Key considerations for the future of radio broadcasting in Zim

The occasion to celebrate the milestones and reflect on the challenges of the world's most accessed medium was proclaimed an international day by the United Nations General Assembly in 2012.

By Nigel Nyamutumbu

Annually on February 13, Zimbabwe joins the global family of nations in commemorating World Radio Day.

The occasion to celebrate the milestones and reflect on the challenges of the world’s most accessed medium was proclaimed an international day by the United Nations General Assembly in 2012.

Over the years, World Radio Day has grown to become a significant day on the media calendar.

Amid the pomp and fanfare associated with commemorative days, especially among those behind radio, from the founders and owners, management, editorial team, producers and presenters that work tirelessly to deliver programming every single hour and day without fail, there is despondent idealism on the future of radio broadcasting globally owing to a myriad of factors.

The United Nations Educational Scientific and Cultural Organisation (Unesco), the UN agency that takes the lead on media freedom issues have linked some of the challenges of radio broadcasting to the declining professional standards of the content being produced on radio, sustainability challenges, lack of adaptability and failure to transform to the digital realities affecting the medium.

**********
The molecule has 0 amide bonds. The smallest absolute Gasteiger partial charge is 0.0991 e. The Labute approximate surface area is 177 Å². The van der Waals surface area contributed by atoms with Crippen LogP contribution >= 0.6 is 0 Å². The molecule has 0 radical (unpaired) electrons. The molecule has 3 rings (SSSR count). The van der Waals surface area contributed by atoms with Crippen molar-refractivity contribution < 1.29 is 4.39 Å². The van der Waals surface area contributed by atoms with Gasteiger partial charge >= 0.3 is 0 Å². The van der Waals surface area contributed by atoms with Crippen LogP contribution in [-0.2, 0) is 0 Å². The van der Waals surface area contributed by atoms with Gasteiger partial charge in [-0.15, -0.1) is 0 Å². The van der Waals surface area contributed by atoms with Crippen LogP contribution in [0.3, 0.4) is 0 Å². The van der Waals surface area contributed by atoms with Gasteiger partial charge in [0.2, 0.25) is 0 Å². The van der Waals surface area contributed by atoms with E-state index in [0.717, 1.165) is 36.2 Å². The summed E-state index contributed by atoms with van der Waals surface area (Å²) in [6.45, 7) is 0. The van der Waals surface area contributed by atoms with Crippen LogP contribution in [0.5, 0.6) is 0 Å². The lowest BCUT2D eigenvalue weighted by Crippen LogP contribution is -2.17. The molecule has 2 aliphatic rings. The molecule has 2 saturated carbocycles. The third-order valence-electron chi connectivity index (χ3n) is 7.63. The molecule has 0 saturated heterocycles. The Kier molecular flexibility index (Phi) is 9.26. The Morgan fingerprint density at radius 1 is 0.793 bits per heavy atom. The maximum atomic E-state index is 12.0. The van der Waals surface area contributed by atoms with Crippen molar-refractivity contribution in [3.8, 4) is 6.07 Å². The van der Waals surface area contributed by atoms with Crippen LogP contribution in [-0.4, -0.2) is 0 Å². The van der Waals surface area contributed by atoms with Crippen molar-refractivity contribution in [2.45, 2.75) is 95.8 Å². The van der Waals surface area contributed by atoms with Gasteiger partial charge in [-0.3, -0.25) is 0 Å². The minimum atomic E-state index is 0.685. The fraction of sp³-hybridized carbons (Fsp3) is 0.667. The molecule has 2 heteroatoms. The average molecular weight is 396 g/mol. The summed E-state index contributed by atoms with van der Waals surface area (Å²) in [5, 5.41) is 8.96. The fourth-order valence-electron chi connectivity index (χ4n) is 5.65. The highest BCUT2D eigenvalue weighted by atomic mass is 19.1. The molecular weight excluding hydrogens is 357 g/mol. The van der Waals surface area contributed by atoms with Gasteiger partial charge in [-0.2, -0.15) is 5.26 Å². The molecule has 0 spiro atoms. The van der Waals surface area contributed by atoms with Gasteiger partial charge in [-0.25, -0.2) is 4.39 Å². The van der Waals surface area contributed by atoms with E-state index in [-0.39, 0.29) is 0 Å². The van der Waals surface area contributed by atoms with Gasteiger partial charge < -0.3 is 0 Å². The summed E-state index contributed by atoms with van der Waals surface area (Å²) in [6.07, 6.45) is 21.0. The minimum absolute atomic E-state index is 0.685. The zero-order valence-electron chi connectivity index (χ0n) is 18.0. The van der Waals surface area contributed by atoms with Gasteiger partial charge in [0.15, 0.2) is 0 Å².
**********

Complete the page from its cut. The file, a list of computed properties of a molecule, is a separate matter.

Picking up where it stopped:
To this end, Unesco has themed the global commemorations “Radio and Trust” in recognition of how audiences are drifting away from the medium owing to the loss in credibility.

While recognising that radio remains the most accessed mainstream media platform, there is need to critically reflect on interventions that will safeguard the medium into the future.

Three thematic areas have been suggested by Unesco for reflection across the globe during this year’s commemorations, including radio and trust, accessibility and inclusivity with the third area being that of sustainability.

On the first thematic area, there is an argument for the respect of basic standards of ethical journalism, a critical area that radio broadcasters are grappling with in the present high-tempo digital age.

There is disjuncture between what audiences are consuming in real time through digital platforms and the content that is then packaged through radio.

Unesco argues that for radio to maintain listeners’ trust, there is need to revert to the basic ethos of journalism; that of basing whatever is produced on verifiable information.